Regulation of p53 by hypoxia: dissociation of transcriptional repression and apoptosis from p53-dependent transactivation.
Koumenis C., Alarcon R., Hammond E., Sutphin P., Hoffman W., Murphy M., Derr J., Taya Y., Lowe SW., Kastan M., Giaccia A.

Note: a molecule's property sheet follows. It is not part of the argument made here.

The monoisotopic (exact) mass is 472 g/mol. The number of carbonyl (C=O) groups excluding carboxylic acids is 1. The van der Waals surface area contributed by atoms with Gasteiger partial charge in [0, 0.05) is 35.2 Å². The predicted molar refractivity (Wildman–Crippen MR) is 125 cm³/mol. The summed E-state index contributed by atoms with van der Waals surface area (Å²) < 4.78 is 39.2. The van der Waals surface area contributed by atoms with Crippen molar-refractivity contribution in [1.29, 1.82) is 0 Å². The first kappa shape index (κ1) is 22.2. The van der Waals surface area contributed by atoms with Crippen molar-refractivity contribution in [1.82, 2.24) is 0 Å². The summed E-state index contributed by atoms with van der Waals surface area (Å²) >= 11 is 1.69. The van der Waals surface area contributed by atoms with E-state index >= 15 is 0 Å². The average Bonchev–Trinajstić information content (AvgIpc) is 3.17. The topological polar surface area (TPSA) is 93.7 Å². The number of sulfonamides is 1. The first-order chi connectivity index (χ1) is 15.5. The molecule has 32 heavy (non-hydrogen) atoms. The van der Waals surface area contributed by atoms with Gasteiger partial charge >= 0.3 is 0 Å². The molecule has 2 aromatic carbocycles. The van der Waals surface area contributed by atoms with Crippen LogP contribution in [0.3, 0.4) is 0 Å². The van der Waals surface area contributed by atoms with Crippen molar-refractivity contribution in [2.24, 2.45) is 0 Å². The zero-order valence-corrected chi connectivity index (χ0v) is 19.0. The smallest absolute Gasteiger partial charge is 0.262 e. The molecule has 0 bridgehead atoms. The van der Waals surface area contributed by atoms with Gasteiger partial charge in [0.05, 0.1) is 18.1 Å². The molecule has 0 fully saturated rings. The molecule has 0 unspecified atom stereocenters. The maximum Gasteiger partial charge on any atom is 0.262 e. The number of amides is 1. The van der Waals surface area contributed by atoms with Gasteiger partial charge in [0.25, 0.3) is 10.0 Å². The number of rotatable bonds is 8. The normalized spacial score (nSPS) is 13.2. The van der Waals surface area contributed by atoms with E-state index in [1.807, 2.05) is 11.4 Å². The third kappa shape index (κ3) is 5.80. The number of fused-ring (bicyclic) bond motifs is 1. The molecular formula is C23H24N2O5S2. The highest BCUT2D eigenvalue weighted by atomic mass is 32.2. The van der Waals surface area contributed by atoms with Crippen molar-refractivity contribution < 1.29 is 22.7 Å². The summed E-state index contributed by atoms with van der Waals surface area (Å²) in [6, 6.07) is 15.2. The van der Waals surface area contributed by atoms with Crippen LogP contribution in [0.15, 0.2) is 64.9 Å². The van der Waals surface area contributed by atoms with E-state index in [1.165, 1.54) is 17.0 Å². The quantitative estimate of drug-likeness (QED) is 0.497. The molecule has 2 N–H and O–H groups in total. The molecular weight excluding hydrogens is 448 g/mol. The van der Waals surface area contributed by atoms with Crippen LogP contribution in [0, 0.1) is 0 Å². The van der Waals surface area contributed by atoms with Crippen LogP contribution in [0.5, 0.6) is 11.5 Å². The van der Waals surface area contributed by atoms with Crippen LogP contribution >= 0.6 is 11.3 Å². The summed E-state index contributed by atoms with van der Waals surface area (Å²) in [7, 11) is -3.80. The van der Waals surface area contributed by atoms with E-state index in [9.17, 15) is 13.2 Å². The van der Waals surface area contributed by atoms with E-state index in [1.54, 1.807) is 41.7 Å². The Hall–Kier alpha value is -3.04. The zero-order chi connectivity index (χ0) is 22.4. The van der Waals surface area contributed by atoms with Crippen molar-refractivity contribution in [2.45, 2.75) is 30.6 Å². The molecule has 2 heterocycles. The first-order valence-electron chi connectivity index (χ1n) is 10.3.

Hypoxic stress, like DNA damage, induces p53 protein accumulation and p53-dependent apoptosis in oncogenically transformed cells. Unlike DNA damage, hypoxia does not induce p53-dependent cell cycle arrest, suggesting that p53 activity is differentially regulated by these two stresses. Here we report that hypoxia induces p53 protein accumulation, but in contrast to DNA damage, hypoxia fails to induce endogenous downstream p53 effector mRNAs and proteins. Hypoxia does not inhibit the induction of p53 target genes by ionizing radiation, indicating that p53-dependent transactivation requires a DNA damage-inducible signal that is lacking under hypoxic treatment alone. At the molecular level, DNA damage induces the interaction of p53 with the transcriptional activator p300 as well as with the transcriptional corepressor mSin3A. In contrast, hypoxia primarily induces an interaction of p53 with mSin3A, but not with p300. Pretreatment of cells with an inhibitor of histone deacetylases that relieves transcriptional repression resulted in a significant reduction of p53-dependent transrepression and hypoxia-induced apoptosis. These results led us to propose a model in which different cellular pools of p53 can modulate transcriptional activity through interactions with transcriptional coactivators or corepressors. Genotoxic stress induces both kinds of interactions, whereas stresses that lack a DNA damage component as exemplified by hypoxia primarily induce interaction with corepressors. However, inhibition of either type of interaction can result in diminished apoptotic activity.